“Those are the type of butterfly that we have here, and those horses could be paints,” Lowe says. “The woman is celebrating her freedom – the kind you have in your youth.”

Lowe knows that freedom from when she traveled around the world climbing and exploring with Alex Lowe.  But she also knows the pang of loss deeply. Not only did she lose her husband, Alex Lowe, in 1999, but also her mother died two years later and her sister died of breast cancer last year. 

“Alex’s death wasn’t the only one that hit me hard,” Lowe says, reaching for the blue marker. “Conrad and I have been through a lot.”

Lowe married Conrad Anker five years ago, and Anker adopted Lowe’s three sons.

“They all call him Dad now,” Lowe says, beaming at her luck to find love twice in a single lifetime.  “We’re all pretty lucky to have each other.”

Ropes and ice picks, prayer rugs and photographs, like motes, graze the house, always present but only seen in moments of revealed sunlight, reminders of a life touched and loved -- not forgotten and not martyred. 

Her sons, an intricate of any mother’s life, add to the quiet chaos.

Isaac, 10, is the biologist. His room is home to a tarantula named Chaco and a tank of fish.   Other animal residents of the house include: Happy, a black lab, and a chocolate lab pup named Leroy Brown; Beanie, a cockatiel; two chickens; two bunnies and some tree squirrels Isaac is trying to rehabilitate and release into the “wild.”  He also works at the Montana Outdoor Science School, taking care of their animals after school. 

Sam, 14, an award-winning filmmaker, took footage of a recent trip to Antarctica and created a ten-minute film about human’s effect on that delicate part of the world. The film garnered “Best Environmental Film for Youth,” at last year’s Telluride Film Festival. Sam played electric guitar for the soundtrack and narrated the film as well. 

Max, 18, a senior at Bozeman High School, and co-editor of the school’s newspaper, plays the violin and loves to ski. Last summer he took a trip with Erik Weihenmayer (the blind climber who summited Mount Everest) with a group called Global Explorers.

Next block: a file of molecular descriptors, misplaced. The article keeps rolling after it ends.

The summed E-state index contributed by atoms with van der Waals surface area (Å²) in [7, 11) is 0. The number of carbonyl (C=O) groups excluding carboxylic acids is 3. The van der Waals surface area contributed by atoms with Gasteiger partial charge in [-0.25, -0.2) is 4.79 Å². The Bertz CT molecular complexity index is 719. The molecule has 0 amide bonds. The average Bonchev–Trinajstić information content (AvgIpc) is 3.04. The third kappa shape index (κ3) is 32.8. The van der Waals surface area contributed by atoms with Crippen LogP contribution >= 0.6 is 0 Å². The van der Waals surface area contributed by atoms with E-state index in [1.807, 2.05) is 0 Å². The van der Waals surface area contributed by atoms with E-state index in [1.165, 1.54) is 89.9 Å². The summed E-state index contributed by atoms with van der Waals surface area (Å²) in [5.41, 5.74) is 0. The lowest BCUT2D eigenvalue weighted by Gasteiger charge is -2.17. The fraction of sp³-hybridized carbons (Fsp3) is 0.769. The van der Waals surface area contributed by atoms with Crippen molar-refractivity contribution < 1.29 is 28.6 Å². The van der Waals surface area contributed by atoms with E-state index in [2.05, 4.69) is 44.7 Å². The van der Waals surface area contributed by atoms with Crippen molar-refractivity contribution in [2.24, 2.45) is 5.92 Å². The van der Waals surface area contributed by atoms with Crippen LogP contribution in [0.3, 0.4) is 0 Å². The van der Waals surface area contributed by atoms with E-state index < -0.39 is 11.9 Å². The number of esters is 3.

“Global Explorers took a bunch of kids -- half of them were blind or sight- impaired -- and hiked the Inca Trail to Machu Picchu,” Lowe says. “Erik knew Alex before he died and had been inspired by him; and now Max is inspired by Erik so that came full circle in a nice way.”

When Alex died, Jenni and Conrad started The Alex Lowe Charitable Foundation (ALCF), dedicated to preserving Lowe’s legacy by providing direction and financial support to sustainable, community-based humanitarian programs designed to help the people who live in remote regions of the world.  

But she is also able to donate to her immediate community. For Lowe, she feels honored to be able to contribute her art in a way that benefits the community.  “I feel lucky to be able to be an artist, producing art that people can enjoy. I feel in the last seven years I’ve achieved so much, that now I’m able to give back.”

Last year Lowe participated in the Emerson Cultural Center’s Celebration of the Arts “Quick Draw,” where she created a painting in front of an audience. 

“She made a piece of artwork come to life in just an hour,” The Emerson’s board president, Glenniss Indreland, says. “It’s a delight to watch her.”

 Her piece sold for $3,000 and the money was donated to the arts center. 

“It’s also a great opportunity for people to interact with the artists and Jenni is not shy, so that’s truly wonderful,” Indreland says. “The sharing of her time and talent are greatly appreciated and artists like her make this community a special place.”

The Emerson also has an annual historic theater chair auction, where the old wood chairs from the auditorium are given to artists to decorate in their own fashion.

“Jenni’s were wonderfully charming,” Indreland says. “And they were auctioned off.  It was another very generous and helpful fundraising effort.” 

Lowe donates her artwork to other charities, including the new Bozeman Library, where she gave them an original painting and they were able to make prints from it. The library will then sell those posters, the proceeds of which go directly to help the library. 

Lowe uses her finger to spread the pink and blue into an indigo sky, the paint thick and oily. The smell of the markers permeates her studio with a heavy petroleum perfume. With quick strokes she slashes red in the foreground, fall-turning underbrush where the raven’s shadow leans off the paper. The scritch of lead against paper, Lowe scripts in the thick viscous sky, “Moonwalk and Raven Talk… One small step.” [title a good pullout]

And for Lowe it’s all about the small steps, the little things that make up the big picture. In her paintings the colors breathe life, in her life her work breathes color. 

“Once you’ve experienced great loss, I think you begin to appreciate things,” Lowe says, her bright blue eyes trailing off, reaching for something, the right words, the right way to say it. “We can feed our families and give our kids so many opportunities. We are so fortunate.”

~ Michele Corriel lives and writes in the Gallatin Valley, where she freelances for regional and national publications.